These developments meant that CLs had to confront several well-organised groups opposed to liberal ideas. These included conservatism (which had a political as well as religious aspect), militarism, protectionism, imperialism, and socialism.
Part III – The 20th Century to the Present
The WW1 was a disaster for CL and saw the collapse of many liberal institutions which had been created in the 19thC and the near abandonment of CL ideas among many people. The “Thirty Years War of the 20thC( WW1 and WW2 1914-1945) was the nadir of the CL movement until its slow revival in the post-WW2 period and the creation of modern libertarian movement in the US in the 1970s.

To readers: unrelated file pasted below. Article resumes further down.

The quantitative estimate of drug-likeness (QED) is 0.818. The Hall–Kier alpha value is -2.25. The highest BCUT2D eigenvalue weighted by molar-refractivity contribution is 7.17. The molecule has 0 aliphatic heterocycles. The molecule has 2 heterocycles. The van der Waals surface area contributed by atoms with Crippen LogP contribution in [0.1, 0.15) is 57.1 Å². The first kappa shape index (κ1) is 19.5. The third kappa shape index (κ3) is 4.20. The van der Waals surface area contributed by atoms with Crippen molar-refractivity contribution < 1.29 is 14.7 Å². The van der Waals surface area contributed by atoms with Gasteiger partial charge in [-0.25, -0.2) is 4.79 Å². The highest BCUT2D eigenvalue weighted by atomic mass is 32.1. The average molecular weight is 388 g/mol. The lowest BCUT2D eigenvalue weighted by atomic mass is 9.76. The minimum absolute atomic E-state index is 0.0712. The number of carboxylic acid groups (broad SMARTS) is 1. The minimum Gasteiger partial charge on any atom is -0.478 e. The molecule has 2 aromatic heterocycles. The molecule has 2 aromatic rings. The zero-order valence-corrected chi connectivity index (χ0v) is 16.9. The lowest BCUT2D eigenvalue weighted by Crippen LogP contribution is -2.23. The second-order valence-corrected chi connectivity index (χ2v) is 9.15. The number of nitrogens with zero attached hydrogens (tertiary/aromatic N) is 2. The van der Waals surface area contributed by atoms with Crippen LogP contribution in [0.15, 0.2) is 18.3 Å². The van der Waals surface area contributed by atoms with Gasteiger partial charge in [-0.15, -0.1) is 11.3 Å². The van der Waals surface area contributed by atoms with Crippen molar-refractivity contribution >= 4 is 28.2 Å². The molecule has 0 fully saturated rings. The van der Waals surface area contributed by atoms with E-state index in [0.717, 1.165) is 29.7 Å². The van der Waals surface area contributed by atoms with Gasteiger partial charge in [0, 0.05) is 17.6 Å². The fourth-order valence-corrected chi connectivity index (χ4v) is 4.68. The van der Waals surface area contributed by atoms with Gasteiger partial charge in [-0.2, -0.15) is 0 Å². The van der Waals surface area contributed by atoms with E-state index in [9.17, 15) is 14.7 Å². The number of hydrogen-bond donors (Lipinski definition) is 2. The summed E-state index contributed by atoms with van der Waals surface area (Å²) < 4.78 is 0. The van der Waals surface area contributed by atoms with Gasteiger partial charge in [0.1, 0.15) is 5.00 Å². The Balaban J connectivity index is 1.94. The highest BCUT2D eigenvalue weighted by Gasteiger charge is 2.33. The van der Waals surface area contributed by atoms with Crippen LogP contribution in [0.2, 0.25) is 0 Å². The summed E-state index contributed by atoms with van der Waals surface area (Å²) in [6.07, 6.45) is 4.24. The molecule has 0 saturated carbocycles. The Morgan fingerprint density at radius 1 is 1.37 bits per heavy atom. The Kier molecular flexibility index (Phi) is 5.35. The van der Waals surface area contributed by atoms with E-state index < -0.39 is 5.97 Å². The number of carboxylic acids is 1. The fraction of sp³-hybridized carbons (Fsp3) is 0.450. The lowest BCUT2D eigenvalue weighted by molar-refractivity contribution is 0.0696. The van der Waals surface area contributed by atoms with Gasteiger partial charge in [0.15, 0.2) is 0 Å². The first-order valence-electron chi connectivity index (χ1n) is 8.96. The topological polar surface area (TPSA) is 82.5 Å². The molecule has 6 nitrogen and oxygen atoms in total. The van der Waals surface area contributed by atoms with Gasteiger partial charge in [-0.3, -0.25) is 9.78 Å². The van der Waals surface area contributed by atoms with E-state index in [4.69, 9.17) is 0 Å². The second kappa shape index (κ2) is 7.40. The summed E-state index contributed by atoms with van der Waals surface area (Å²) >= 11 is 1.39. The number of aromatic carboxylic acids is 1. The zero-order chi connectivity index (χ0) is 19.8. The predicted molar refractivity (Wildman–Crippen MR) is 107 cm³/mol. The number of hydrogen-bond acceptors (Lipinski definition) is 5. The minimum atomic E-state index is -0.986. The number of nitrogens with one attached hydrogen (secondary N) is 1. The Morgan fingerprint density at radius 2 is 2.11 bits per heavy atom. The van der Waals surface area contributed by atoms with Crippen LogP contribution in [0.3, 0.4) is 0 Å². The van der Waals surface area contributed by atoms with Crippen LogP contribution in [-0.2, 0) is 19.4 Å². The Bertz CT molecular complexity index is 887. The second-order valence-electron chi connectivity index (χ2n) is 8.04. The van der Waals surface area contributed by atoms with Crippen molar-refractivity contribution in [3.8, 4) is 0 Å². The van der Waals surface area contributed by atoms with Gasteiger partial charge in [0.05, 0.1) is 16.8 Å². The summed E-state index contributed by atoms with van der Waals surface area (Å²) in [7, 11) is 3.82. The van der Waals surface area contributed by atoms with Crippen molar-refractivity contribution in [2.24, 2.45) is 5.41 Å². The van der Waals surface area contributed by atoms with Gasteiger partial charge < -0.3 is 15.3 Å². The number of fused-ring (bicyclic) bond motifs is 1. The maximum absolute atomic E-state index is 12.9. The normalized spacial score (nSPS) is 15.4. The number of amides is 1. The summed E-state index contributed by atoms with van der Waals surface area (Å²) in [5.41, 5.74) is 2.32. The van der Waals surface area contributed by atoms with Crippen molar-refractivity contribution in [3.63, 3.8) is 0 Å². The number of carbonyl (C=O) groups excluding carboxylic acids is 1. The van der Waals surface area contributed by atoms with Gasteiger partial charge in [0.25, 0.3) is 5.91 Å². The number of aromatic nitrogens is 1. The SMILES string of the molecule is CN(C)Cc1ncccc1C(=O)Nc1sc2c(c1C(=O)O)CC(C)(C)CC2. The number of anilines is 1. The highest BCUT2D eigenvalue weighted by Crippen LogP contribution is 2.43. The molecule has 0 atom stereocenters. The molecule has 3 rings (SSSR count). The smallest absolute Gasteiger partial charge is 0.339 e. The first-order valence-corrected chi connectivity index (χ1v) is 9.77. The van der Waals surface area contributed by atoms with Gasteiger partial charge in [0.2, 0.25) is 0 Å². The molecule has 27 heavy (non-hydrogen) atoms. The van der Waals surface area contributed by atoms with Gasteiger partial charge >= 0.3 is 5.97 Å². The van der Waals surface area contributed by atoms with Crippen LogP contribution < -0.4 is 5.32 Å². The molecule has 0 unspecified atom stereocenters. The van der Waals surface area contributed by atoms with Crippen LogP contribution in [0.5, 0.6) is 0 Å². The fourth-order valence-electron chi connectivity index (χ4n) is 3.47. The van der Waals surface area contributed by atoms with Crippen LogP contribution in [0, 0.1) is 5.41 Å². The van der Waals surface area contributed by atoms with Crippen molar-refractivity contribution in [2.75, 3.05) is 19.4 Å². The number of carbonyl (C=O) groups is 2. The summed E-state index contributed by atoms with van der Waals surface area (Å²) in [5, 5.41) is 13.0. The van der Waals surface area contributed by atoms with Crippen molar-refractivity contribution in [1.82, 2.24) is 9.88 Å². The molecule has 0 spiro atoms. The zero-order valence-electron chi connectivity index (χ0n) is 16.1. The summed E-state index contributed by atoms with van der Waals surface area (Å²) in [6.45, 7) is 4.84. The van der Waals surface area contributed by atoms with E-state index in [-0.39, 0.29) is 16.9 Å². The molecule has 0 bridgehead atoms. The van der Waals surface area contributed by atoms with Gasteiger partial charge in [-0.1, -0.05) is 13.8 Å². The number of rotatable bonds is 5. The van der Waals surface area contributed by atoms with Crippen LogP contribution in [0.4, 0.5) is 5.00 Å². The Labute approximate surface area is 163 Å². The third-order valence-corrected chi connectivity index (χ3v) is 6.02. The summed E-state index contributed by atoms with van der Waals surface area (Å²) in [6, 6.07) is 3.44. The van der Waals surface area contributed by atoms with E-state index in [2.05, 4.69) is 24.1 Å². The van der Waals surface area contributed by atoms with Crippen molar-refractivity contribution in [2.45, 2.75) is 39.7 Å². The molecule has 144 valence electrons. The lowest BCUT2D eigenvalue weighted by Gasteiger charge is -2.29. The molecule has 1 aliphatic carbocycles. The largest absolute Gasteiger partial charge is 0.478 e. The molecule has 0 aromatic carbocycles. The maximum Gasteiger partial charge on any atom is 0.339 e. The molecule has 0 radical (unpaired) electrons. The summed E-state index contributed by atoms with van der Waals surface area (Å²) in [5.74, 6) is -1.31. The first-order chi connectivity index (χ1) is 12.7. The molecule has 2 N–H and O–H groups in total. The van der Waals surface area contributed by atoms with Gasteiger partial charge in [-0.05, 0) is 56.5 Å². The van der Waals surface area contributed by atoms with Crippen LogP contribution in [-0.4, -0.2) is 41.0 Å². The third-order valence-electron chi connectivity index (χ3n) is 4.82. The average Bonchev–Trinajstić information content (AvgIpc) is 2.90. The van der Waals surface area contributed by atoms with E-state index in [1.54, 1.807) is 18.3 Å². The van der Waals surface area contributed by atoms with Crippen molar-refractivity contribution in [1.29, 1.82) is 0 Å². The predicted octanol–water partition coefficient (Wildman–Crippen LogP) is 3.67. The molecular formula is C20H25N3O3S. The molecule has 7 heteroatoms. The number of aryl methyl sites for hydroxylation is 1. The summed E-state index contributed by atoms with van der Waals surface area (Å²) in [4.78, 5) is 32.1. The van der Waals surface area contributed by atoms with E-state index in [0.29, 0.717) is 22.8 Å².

This graph shows the steady growth of local, state, and the federal government during the 20thC and similar graphs can be drawn up for European countries as well as Australia. What should be noted is what the economic historian Robert Higgs has called “the ratchet effect” where the size and scope of government activity and expenditure increases dramatically during times of “crisis” (war, economic depressions, and now terrorist attacks, banking crises, and epidemics) but does not completely return to the base line after the crisis has passed. Thus there has been a steady “ratcheting up” of the size of the state throughout the 20thC which continues unchecked in the 21stC with no end in sight.
[Growth in Total US Government Spending in the 20thC]